Globe -Wellesley College agrees to sell 46 undeveloped acres to town

Wellesley College agrees to sell 46 undeveloped acres to town

By Jennifer Fenn Lefferts GLOBE CORRESPONDENT
DECEMBER 19, 2014
Wellesley College has agreed to sell 46 acres of undeveloped land to the town, a move
that will generate revenue for campus improvements while protecting the property from
large-scale development and giving the town much-needed space for municipal uses.
The college’s board of trustees voted unanimously Wednesday to accept the town’s bid
of $35 million for the so-called North 40 parcel. The college and the town’s Board of
Selectmen signed a purchase-and-sales agreement Thursday afternoon. Residents will
be asked to approve the sale at a special Town Meeting next month and election in
March.“The fact that the town’s offer was so responsive to the issues and values the college has
around open space and sustainability and the impact on neighbors and town services,
meant that it rose to the top of the bids we looked at,’’ said Marianne Cooley, assistant
to Wellesley College’s president and secretary for its board of trustees.

The town beat out 12 other proposals for the coveted residentially zoned land on
Weston Road, which many residents and officials feared could be developed for 80 to
100 single-family homes.
“We are extremely pleased to have reached an agreement with the college,” said Donald
McCauley, a selectman and chair of the town’s North 40 Visioning Committee.
“Acquisition of the North 40 will enable the town to control the future development of
this important parcel in a thoughtful manner, and provides great opportunities to
preserve open space, satisfy municipal needs, and ensure continued access to
recreational land for Wellesley residents.”
Cynthia Curtis, a spokeswoman for the Friends of the North 40, a group of residents
that formed to oppose development of the land, said she’s disappointed the college is
going through with the sale but relieved the town is the winning bidder.
“This is our best fallback positon,’’ she said. “If the college would not explore a
conservancy, then the most we were hoping for was that the town would buy the land,’’
she said. “Now the real work begins, and we’re looking forward to working
collaboratively with all the interested parties in town to make sure we come to the best
and most beneficial solution for all of us.’’McCauley said the town will continue to have a North 40 committee, but the focus now will be on determining the best use for the land. He said the committee will have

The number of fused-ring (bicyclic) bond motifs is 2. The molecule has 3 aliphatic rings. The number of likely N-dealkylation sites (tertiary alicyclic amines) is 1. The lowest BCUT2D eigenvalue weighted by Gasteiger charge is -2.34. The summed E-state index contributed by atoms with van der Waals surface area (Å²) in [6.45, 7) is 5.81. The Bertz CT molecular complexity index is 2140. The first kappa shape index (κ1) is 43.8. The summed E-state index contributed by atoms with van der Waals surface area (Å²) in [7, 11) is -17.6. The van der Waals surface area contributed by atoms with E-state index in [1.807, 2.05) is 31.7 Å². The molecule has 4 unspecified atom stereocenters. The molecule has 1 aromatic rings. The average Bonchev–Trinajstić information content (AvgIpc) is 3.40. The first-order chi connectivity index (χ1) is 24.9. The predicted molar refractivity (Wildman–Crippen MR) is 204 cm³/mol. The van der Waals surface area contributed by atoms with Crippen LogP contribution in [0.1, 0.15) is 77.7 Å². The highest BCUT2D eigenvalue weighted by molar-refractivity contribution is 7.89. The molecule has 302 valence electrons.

members of town boards, residents, and representatives from Wellesley College.
Potential uses include playing fields, housing, or a school.
Cooley said the college requested two seats on that committee so it can continue to have
a say in how it’s developed and protected.
“We are one of the neighbors of this property,’’ Cooley said, “and it’s something we
continue to be interested in.’’
The college decided earlier this year to sell the North 40 because its location, across
Route 135 and the MBTA commuter rail tracks, is not convenient to the main campus,
and the sale could raise money for needed improvements.
Town officials immediately expressed interest in the property and formed a committee
to put together a bid. The Friends of the North 40 organized a petition drive in the
hopes of saving the land from development. The North 40 is the home to varied wildlife,
a vernal pool, trail system, and community gardens.
The final bids included a proposal for housing, a continuing-care retirement
community, age-restricted housing, and multi-family housing. Town assessors have
valued the North 40 at $25.3 million.
“I think the college definitely could have gotten more money elsewhere,’’ McCauley said.
“It’s a fair price, but the college was eager to continue this as a joint enterprise. It’s
always been a shared asset, and the college was eager to see the town continue to utilize
Under the agreement between the town and college, at least 50 percent of the property
will be preserved in perpetuity as open space, although that could include playing fields.
Cooley said the terms of the agreement address many concerns raised over the past
several months, such as maintenance of significant open space in perpetuity,
preservation of the portion of the property south of the aqueduct as natural, forested
open space, dark sky lighting guidelines, and sustainable design practices. Other terms
and conditions provide for the future of the community gardens.
Before the sale becomes final, residents must approval both the sale and borrowing. The
Proposition 2½ debt exclusion needs a two-thirds vote at Town Meeting Jan. 20 and
then approval at a town election March 3. McCauley said the town would like to use
Community Preservation Funds to pay for about 25 percent of the project. The rest
would be funded by the debt exclusion.
McCauley said he is confident residents will support the purchase at Town Meeting and
the ballot box. Once that is done, the town can focus on how to make the best use of the
land. “There will be true discussions as to how we use it,’’ he said, “but people very much
want to have the town own and benefit from this land.’’
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